‘At 22, I had to have an artificial menopause’
Robyn Atcheson (23) is single, lives in Newtownards, works in student records and is studying for a Master’s in history at Queen’s. She says:
As a teenager I was ill every month and kept being told that it was normal. When I turned 18, I asked my GP if I could be referred on and saw a gynaecologist, then had a laparoscopy but I wasn’t diagnosed with endometriosis until later.
After surgery, everything was fine for about a year — with no pain or symptoms — but when I turned 20 I collapsed one day while in the Botanic Gardens and I had to be taken by ambulance to the City Hospital.
It has been awful since then and I can’t wear jeans any more because of the constant pain in my thighs so I go around in long dresses a size too big. Yet I was always the T-shirt and jeans girl.
They refused to send me back to the gynae department for surgery, saying I was imagining it or it was IBS (Irritable Bowel Syndrome) or something else.
I had to keep asking for scans; eventually an MRI scan found 13 cysts on one of my ovaries. Then I got to see a gynaecologist and was given injections to create an artificial menopause. So there I was at 22 years old and having hot flushes.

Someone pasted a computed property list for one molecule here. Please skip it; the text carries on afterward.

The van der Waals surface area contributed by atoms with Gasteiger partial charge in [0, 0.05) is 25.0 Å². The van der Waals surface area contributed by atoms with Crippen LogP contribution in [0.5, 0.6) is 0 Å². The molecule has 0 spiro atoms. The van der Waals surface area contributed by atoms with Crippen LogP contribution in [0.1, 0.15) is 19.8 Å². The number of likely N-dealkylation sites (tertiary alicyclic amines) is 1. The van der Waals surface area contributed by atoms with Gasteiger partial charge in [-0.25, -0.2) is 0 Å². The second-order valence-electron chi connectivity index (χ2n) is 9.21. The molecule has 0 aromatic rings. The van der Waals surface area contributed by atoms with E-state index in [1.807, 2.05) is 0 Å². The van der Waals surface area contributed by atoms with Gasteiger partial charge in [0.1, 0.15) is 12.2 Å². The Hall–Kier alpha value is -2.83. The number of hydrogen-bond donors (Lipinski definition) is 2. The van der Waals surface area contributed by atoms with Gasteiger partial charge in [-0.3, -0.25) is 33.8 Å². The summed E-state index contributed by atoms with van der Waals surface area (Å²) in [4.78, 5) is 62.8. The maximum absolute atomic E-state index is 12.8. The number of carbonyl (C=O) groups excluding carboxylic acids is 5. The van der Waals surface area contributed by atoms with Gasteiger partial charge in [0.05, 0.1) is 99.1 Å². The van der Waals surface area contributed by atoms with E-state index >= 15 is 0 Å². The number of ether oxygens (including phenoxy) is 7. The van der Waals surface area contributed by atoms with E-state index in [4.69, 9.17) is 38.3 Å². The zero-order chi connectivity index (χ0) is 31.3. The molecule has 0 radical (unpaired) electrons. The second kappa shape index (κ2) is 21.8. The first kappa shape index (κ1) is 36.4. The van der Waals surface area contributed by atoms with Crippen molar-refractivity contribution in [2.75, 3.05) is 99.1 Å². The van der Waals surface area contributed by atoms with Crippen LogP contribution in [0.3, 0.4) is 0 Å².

Last Christmas my granny came to my mother’s house and we were comparing our symptoms.
I am normally a happy person, but after being offered counselling (as they still said it was psychological) I met a girl where I work in student records.
She had endometriosis, gave me the name of her doctor and I was diagnosed.
Although the support group is made of up girls who are mainly a lot older, it helps to see people who have come through this and are now married and have kids.
My friends knew that I was unwell, although some people don’t really believe you.
I lost a boyfriend through all of this. We had a pretty good relationship until I started going through the menopause.
He was only 20 and it was all too grown up for him.
To contact the Belfast endometriosis support group tel: 07733 266 517 or log on to www.endometriosis-uk.org
be aware of the symptoms
Symptoms indicating endometriosis may include: chronic pelvic pain, pain during sex, extreme tiredness, painful bowel movements and spotting before a period.
After diagnosis, treatment involves surgery, laser treatment, treament of symptoms or hysterectomy as a last resort.
These celebrities suffer from endometriosis:
- Julia Bradbury
- Dolly Parton
- Julieanne Hough
- Padma Lakshmi
- Susan Sarandon
- Marilyn Monroe